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I have the following source file: https://www.post24.lv/public/files/Pakomatu%20adreses_web_lv.csv

It's a list of addresses with lots of special characters (it's Latvian). I'm having lots of issues with this because the addresses get stored to a different file and then a database, so there's lots of transporting going on and the encoding seems to break somewhere.

Is there a way in PHP that I can safely convert it to HTML entities so that it wouldn't break? I already tried doing htmlentities($string) but it gives the wrong entities for some chars.

For example, the 3rd line should start with Anniņmuižas RIMI pakomāts, but htmlentities($string, null, 'cp1252') converts it to Anniòmuiþas RIMI pakomâts which results in Anniòmuiþas RIMI pakomâts.

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It's actually as simple as just handling encodings correctly. Do you have any idea about encodings? Do you know what encoding that file is in? Encoding everything to HTML is not fundamentally solving that problem, it's just shifting it around. –  deceze Dec 10 '13 at 10:47
    
@deceze - yes, i understand the basics of encoding. And yes, it is surely an encoding issue. I just don't want to deal with converting between different encodings everywhere. –  ragulka Dec 10 '13 at 11:11
    
Converting everywhere is indeed madness. You typically convert to one unified encoding like UTF-8 as early as possible and then just make sure your entire workflow uses UTF-8 correctly. If you need to convert back to cp1252 or another encoding somewhere, you do this only on output. –  deceze Dec 10 '13 at 11:13

1 Answer 1

It is a character encoding issue. The input is not in cp1252. You can experiment with different encodings (iso-8859-1 is pretty common, as is the default UTF-8) to find the right one. However, for the case that you are describing, it might be easier to use htmlspecialchars instead of htmlentities. This will only convert the characters that have meaning in html (such as ´<´) and leave the rest alone.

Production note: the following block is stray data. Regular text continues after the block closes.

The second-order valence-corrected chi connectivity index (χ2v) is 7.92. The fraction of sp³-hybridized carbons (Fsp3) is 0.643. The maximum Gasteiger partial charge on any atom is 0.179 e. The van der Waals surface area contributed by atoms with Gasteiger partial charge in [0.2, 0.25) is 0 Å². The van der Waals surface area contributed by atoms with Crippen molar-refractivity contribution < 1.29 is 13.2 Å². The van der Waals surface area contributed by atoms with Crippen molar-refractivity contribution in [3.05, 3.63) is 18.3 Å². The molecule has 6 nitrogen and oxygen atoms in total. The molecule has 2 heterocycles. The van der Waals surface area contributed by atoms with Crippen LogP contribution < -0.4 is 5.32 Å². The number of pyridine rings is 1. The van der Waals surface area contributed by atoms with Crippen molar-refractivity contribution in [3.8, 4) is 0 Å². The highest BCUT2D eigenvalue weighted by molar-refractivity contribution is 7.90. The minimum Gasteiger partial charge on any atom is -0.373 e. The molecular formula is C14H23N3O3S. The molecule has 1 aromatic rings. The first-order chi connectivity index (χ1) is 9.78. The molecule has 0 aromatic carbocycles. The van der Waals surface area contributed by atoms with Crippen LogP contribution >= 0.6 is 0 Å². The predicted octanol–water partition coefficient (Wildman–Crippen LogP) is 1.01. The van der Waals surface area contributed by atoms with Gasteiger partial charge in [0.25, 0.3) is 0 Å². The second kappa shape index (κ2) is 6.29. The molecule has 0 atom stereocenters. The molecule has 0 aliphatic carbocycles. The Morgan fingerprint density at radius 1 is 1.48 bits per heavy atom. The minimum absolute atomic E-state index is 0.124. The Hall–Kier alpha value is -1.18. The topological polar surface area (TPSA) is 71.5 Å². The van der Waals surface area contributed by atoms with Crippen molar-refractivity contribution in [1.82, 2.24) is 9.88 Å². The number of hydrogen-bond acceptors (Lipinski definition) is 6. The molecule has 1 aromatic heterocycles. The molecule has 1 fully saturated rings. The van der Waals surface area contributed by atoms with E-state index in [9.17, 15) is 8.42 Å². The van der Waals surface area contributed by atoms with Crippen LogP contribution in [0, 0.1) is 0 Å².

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How does encoding < help in dealing with encoding issues of "ž"? –  deceze Dec 10 '13 at 11:12
    
Yes, it's an encoding issue. I tried to figure out the encoding of the source, but it seems that it may be broken. At least Sublime Text 2 tells me ISO-8859-1, Opened as Western (Windows 1252) (document may be broken). The issue is that I am not in control of encoding the source properly. –  ragulka Dec 10 '13 at 11:13
    
@ragulka If you fundamentally don't know what encodings you're dealing with you're screwed either way. You need a way to know what encoding the files you're dealing with are in, then the rest is not very hard. –  deceze Dec 10 '13 at 11:15
    
Downvote? That's not very nice. Anyway, from what I understood, you are trying to display this information in a browser. That is the only reason that I know of to use htmlentities, and htmlspecialchars will do the same thing without mangling the special characters. If you are trying to convert between encodings, you won't have any choice but to use mb_detect_encoding to figure out what the input is and then converting with mb_convert_encoding. But this will not be 100% reliable. –  Matt Dec 10 '13 at 11:18

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